When I first stopped working, I wasn't sure that I wouldn't have to go back to work. Gradually, I became more confident - a confidence which was helped by the nice long bull market we enjoyed over the last 10 years. There have been other uncertainties along the way, healthcare being one of them. Learning how to manage my withdrawals so as to control my AGI, in order to keep healthcare costs very affordable, has been a help.

Nevertheless, there is always the chance that an unforeseen calamity, either in my own life, or the world around us, could throw a spanner in the works. Retirement is much like the working part of my life was, in that I am continually assessing the various risks and potential future risks and upcoming changes, and figuring out how to deal with them, if and when they happen.

It's fun. I quite enjoy this kind of risk assessment and planning.
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Old 12-09-2020, 01:19 PM   #57
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Won the game when I figured I had enough to pay the bills and fill my needs and wants. This gave me the freedom to work on my health and wellbeing. Just 5 years into retirement I already feel better. Still prediabetic but holding my own, lost 45 lb and physically performing at a 2002 level.
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Old 12-10-2020, 11:26 AM   #58
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I never like the term "won the game". It's not a game. It's life. If you lose a game you feel a little sad, angry, dejected. But if you run out of money you might be living in a cardboard box, or eating cat food. Or to a lesser level, spending your days at home because you can't afford to take a trip, can't afford to fix your car (if you still have one), and so on. Or maybe you're scouring the want ads to see who is paying better than minimum wage to an old-timer who doesn't have current marketable skills. None of this sounds like much of a game to me.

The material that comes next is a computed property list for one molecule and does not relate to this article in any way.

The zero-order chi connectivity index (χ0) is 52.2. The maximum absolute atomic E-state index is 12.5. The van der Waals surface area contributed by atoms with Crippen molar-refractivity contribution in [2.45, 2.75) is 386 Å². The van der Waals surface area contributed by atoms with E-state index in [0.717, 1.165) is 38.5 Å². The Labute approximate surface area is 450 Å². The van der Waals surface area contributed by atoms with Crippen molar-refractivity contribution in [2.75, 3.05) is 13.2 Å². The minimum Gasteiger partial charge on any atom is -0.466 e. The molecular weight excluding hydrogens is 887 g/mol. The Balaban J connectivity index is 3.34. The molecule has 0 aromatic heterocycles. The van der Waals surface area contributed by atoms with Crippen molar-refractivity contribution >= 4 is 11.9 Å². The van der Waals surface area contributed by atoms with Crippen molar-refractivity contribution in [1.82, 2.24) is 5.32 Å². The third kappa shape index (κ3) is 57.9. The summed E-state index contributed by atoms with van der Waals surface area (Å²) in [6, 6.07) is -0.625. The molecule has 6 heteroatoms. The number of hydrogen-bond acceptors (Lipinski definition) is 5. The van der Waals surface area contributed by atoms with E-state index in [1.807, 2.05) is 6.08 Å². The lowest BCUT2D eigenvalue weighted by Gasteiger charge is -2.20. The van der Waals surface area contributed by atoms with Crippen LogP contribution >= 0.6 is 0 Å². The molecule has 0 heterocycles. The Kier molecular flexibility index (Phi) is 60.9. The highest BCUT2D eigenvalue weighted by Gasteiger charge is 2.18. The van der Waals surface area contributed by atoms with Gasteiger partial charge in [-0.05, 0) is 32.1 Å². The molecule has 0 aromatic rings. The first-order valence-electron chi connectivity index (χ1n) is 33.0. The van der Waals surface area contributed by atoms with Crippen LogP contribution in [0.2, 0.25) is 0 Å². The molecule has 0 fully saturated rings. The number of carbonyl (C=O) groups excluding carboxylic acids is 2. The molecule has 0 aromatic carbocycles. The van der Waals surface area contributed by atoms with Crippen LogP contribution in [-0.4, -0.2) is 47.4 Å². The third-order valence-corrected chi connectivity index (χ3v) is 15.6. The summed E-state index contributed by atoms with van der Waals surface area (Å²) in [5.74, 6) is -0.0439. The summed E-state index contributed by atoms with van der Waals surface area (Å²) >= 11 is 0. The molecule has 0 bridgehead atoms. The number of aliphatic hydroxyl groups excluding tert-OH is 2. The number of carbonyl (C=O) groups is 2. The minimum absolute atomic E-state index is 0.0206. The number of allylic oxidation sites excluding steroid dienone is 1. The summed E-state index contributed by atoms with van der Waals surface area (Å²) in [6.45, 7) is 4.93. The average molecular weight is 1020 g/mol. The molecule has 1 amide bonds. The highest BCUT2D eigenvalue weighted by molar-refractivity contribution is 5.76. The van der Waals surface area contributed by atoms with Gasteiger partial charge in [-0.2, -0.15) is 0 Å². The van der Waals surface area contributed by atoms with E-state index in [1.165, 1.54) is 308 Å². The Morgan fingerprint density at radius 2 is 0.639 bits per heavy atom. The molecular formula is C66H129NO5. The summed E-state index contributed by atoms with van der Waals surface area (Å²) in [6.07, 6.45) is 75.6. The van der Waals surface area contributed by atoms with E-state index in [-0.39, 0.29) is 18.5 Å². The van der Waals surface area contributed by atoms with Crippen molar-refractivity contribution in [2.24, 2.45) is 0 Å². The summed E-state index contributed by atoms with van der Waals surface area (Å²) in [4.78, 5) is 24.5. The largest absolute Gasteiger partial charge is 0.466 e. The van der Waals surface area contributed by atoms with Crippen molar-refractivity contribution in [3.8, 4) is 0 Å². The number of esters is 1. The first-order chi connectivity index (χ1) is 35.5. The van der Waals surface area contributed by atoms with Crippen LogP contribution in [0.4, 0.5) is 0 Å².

I suppose what you're looking for is when you can breathe and sleep more easily because you don't see any of the above happening except for a black swan event. For me that was sometime around when I retired, or maybe even during OMY times, or maybe a few years into retirement when my nest egg continued to rise even as I had no more work income coming in.

My other issue with the "game" mentality is that nobody knows the rules. I feel very secure nearly 10 years into retirement. But what if one of those black swan events does happen? Where is that in the rules? The only game life possibly compares to is baseball, where no matter how big of a lead you have, you can still lose if enough bad things happen. It's not over until the final out, which I guess equates to your death. Maybe beyond death if your needs went beyond you, perhaps to leave enough for a special needs child. You could be pushing up daisies but still "lose the game" if the trust for that child runs out.

Sorry for the rant. I think I'll just ignore threads that talk about "the game".
How far short will someone reading forums like these really fall?

If they planned at all for retirement but somehow ended up with only 15x-20x expenses instead of 25x-33x it most likely means fewer vacations/travel, not literally losing the roof over their heads.

As for "Black Swan" events, I agree with Bernstein who says that any success rate over 80% is meaningless because of potential future "failure modes" that simply can't be accounted (pardon the pun) for via financial calculators.

The Retirement Calculator from Hell, Part III
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Old 12-10-2020, 05:30 PM   #59
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At what point has one "WON THE GAME"? Interested in different perspectives ...
'The' game? Nope, not my preferred terminology. 'A' game? OK - but the financial game is only one among many, and might not be the most important.

I understand the counterargument: for folks who start out with nothing and work full-time toward financial security, the modern workplace can make so many demands upon personal time and energy that the financial game can sometimes seem like the only game in town. So, one could argue that the opportunity to consider games other than financial is a luxury enjoyed only by the rich.

What are these other games? Further discussion is beyond the scope of this thread. However, I will note that there are plenty of folks who win the financial game but nevertheless have lives that are a complete disaster.

Does my personal opinion on what winning the game means really matter? The US gov't considers me a winner and taxes accordingly. Maybe that is enough.
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Old 12-10-2020, 06:10 PM   #60
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We're all winners.
Must be Lake Woebegon